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The Securities and Exchange Commission attracts little attention except when there’s financial trouble, and then it gets tons. Today the lingering trauma of the financial crisis is drawing plenty of notice to the Wall Street regulator—and to Mary Jo White, its chair since early 2013. In June liberal Senator Elizabeth Warren sent the 67-year-old White a blistering 13-page letter asserting that her “leadership of the Commission [had] been extremely disappointing.” Rep. Elijah Cummings, a Maryland Democrat, likewise asked her to explain what he apparently considers the commission’s too-gentle treatment of Citigroup (C), J.P. Morgan Chase, and other major banks.
With some measure of irony, White can blame her prior record of achievement for much of this criticism: She entered the SEC with a reputation for unrelenting toughness and prosecutorial vigor. In the 1990s, as U.S. Attorney for the Southern District of New York, a linchpin job in the Justice Department, she brought cases against Omar Abdel Rahman, the “blind sheikh,” in the 1993 World Trade Center bombing, and other terrorists. In 1998, long before 9/11, she filed a sealed indictment of Osama bin Laden.
After that buildup it was probably inevitable that she would disappoint those who want her to apply the same iron hand to Wall Street. But in some ways she has indeed been more vigorous than her predecessors in pursuing financial wrongdoing. Last fiscal year the commission brought 755 enforcement actions and obtained orders for $4.1 billion of punishments, both record numbers. Early in her tenure she announced that, in certain cases, the SEC would settle charges against companies only if the company admits guilt—“a unique policy among civil law-enforcement agencies,” she says. Such an admission is extremely painful to companies because it can expose them to substantial liability in private lawsuits. J.P. Morgan Chase (JPM) , Credit Suisse, and other financial powerhouses have admitted wrongdoing under the policy, and White says the SEC has obtained more such settlements this year than in any previous year, including the first one with an accounting firm, BDO USA.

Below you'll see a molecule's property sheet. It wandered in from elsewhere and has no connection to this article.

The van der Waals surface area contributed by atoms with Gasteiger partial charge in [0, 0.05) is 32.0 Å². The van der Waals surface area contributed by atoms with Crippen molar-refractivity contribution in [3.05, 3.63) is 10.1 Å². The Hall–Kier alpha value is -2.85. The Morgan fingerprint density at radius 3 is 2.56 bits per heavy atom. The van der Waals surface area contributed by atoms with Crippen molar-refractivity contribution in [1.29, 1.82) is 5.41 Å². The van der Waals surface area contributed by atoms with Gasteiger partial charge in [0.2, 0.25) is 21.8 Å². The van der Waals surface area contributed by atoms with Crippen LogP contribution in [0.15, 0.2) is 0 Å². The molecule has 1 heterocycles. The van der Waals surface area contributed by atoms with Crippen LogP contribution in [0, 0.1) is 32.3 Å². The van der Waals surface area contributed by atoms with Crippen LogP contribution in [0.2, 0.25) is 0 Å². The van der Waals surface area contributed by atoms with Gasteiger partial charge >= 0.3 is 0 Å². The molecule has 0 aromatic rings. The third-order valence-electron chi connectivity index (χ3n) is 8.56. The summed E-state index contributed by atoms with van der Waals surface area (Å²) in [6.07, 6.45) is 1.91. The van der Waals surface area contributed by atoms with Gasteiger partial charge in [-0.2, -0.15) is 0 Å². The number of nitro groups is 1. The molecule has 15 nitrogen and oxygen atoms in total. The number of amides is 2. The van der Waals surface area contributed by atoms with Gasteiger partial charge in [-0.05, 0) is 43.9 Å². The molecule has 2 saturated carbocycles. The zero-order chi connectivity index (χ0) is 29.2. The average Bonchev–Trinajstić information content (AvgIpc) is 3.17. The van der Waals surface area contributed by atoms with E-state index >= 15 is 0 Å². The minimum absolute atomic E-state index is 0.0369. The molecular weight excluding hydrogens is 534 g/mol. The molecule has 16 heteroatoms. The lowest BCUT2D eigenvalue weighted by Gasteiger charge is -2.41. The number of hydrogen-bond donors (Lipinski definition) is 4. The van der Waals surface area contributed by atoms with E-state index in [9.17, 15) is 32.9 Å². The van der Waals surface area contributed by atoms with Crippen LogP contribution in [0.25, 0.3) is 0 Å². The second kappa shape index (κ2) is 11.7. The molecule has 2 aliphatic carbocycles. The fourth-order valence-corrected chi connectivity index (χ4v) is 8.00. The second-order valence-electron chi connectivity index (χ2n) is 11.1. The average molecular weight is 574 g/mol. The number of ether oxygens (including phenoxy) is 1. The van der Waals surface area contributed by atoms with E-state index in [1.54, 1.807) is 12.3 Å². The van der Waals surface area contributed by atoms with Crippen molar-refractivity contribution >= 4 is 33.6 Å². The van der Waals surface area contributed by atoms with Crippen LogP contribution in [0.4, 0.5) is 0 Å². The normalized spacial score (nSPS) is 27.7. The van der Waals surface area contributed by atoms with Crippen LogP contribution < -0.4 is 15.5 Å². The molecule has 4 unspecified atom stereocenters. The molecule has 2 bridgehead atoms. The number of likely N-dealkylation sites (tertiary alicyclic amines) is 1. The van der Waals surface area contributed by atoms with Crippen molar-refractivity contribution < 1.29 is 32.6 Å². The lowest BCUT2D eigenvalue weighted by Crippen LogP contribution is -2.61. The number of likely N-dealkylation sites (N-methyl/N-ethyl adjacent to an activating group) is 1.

Like the penalties agreed to in settlements with companies, those involving individuals are not wrist slaps. “Many are barred from the securities industry or from being an officer or director of a public company,” says White. “We’re going to be relentless about any misconduct that occurs.”
She also hints, diplomatically and accurately, that the SEC staff is stretched thin by jobs it didn’t choose, like writing the recent rule ordering companies to figure their CEO’s pay as a multiple of the median employee’s pay. The Dodd-Frank law required the SEC to formulate that rule and almost 100 others. Asked about this latest one, she says, “We’re very glad to get it done.”
White has never shrunk from public attention. In light of the increasing scrutiny of the SEC, that’s probably a good thing.
A version of this article appears in the October 1, 2015 issue of Fortune magazine with the headline “Don’t mess with Mary Jo White.”